The surplus, only the second in 10 years, is the result of cost-cutting and student fees that began in January
POSTED: 1:30 a.m. HST, Jul 27, 2011
LAST UPDATED: 5:13 a.m. HST, Jul 27, 2011
The University of Hawaii athletics department declared a milestone victory Tuesday in its decade-long struggle to balance its annual budget, saying it expects to have an estimated $322,000 surplus for the fiscal year that closed June 30.
"We highly suspect that we'll be in the neighborhood of $300,000 to $400,000 (in the black), and our best estimate today is $322,104," athletic director Jim Donovan told the Star-Advertiser Tuesday.
The estimate, which officials said was based upon unaudited internal figures pending NCAA disbursements, is subject to an independent audit in September. The surplus would be only the second finish on the plus side in 10 years. The last surplus, $295,243 in 2008, was bolstered by $4.4 million in Bowl Championship Series money from the football team's Sugar Bowl appearance.
IN THE BLACKWith a projected $322,104 surplus for the just-completed fiscal year, the UH athletic department is heralding its second in-the-black budget finish in 10 years and its largest gain since 2000.
"I have not seen the official figures but I am delighted to hear that the program is doing as well as it appears to be," UH president M.R.C. Greenwood said in an email. "Jim Donovan and his team have worked very hard to control costs and being ‘in the black' is a validation of their efforts."
The $322,000 would be the biggest surplus since 2000 when the athletics department produced a $721,752 windfall. Since then, the department's budget has grown by more than $10 million to $28.7 million.
The latest surplus will go toward paring down the $9.58 million accumulated net deficit the department had amassed since 2002, according to the last auditor's report.
Two years ago the UH Board of Regents charged Donovan with running the department "more like a business." Greenwood said Donovan, who took over in 2008, "obviously came into a situation where there already was a pretty significant budget deficit and we've had the very bad luck of tough financial times, which makes it really hard to (retire) the deficit."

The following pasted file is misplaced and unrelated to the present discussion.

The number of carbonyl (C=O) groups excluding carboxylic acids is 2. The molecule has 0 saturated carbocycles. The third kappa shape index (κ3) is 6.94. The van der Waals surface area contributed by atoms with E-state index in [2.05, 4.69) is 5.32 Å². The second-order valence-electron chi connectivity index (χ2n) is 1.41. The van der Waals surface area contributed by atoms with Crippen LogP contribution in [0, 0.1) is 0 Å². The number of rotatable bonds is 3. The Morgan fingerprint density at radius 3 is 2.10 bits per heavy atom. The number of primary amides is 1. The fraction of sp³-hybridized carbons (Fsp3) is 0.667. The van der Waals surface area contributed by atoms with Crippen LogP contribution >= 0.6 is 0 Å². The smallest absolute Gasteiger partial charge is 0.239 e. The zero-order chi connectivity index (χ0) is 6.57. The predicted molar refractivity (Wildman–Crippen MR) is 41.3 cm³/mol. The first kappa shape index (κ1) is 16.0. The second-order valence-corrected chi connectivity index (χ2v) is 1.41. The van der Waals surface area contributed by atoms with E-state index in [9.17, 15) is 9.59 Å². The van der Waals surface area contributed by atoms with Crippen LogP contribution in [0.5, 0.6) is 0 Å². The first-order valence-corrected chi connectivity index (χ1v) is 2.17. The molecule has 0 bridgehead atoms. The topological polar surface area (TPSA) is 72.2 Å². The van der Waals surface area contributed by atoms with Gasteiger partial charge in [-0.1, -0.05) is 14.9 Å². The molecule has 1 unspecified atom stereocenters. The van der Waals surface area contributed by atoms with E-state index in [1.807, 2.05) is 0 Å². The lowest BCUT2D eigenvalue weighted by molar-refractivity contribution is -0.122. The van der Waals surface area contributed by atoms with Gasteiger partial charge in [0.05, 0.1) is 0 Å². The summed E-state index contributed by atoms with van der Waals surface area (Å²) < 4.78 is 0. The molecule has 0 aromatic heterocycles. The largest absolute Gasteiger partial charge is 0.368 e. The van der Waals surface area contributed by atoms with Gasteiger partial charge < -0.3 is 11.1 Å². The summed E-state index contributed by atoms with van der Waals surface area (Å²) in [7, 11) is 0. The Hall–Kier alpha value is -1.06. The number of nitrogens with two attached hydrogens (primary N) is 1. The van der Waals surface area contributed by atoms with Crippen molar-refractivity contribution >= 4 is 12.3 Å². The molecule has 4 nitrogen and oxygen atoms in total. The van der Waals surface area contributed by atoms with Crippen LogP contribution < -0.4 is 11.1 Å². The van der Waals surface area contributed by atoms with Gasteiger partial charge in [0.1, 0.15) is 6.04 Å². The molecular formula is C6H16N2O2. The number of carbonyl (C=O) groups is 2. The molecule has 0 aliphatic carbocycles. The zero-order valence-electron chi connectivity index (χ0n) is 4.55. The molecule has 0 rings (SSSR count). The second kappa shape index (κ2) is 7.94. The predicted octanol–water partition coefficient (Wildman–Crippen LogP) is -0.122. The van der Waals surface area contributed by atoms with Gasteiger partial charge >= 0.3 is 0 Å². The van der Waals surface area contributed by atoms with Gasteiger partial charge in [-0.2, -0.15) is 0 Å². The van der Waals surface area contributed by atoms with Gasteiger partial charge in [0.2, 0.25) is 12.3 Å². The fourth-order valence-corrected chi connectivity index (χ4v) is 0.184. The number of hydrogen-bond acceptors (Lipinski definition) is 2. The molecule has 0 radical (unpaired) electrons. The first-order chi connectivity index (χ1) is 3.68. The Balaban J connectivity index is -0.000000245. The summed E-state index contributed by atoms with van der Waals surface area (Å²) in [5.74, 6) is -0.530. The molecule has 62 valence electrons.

UH's reversal of fortunes for the just-completed fiscal year was aided by $816,142 from the first installment of student-paid athletic fees, which began in January; $132,256 in Western Athletic Conference payouts Boise State forfeits by jumping to the Mountain West Conference this year; and spikes in ticket revenue for baseball, men's basketball and football; plus cost containment. In addition, UH has realized about $200,000 in savings from salary reductions, and Aloha Stadium has worked with the department to trim expenses.
Donovan credited associate athletic director Carl Clapp and assistant AD-business Tiffany Kuraoka "for watching the budget on a daily basis for the whole year. Obviously, we could not have done it if it wasn't for the corporate culture and the coaches and staff doing everything they could to help with the budget."
Donovan said the department has operated with seven staff positions unfilled but has made a point of trying not to cut the budgets of individual sports for competitive reasons. "In retrospect these last three years, with no budget cuts, should help us from a strategic standpoint," he said.
"We'll enjoy this and we're real proud of this, but now the reality is we're going to work hard to put two years in a row in the black. But it is certainly going to be challenging this upcoming year because we lose over $1 million in estimated WAC revenue (plus) the cost of bringing in Tulane," Donovan added.
When Boise State announced its departure from the WAC for 2011, UH was left to scramble to fill an 11th-hour puka on the football schedule and will pay the Green Wave nearly $400,000 to fill the Nov. 26 vacancy. UH's own departure from the WAC in 2012 means forfeiting its share of TV and most other conference revenue in June 2012.
Beginning in 2012, UH faces uncertainty with its local TV agreement and the necessity of underwriting an estimated $1.2 million annually in travel costs by its opponents in the Mountain West and Big West as a condition of conference membership.
An independent study of the UH athletic program in 2010 suggested the school should consider a way to "eliminate or forgive" the accumulated net deficit. But Greenwood recently said that wasn't likely, and she has assigned officials to "manage down" the accumulated net deficit.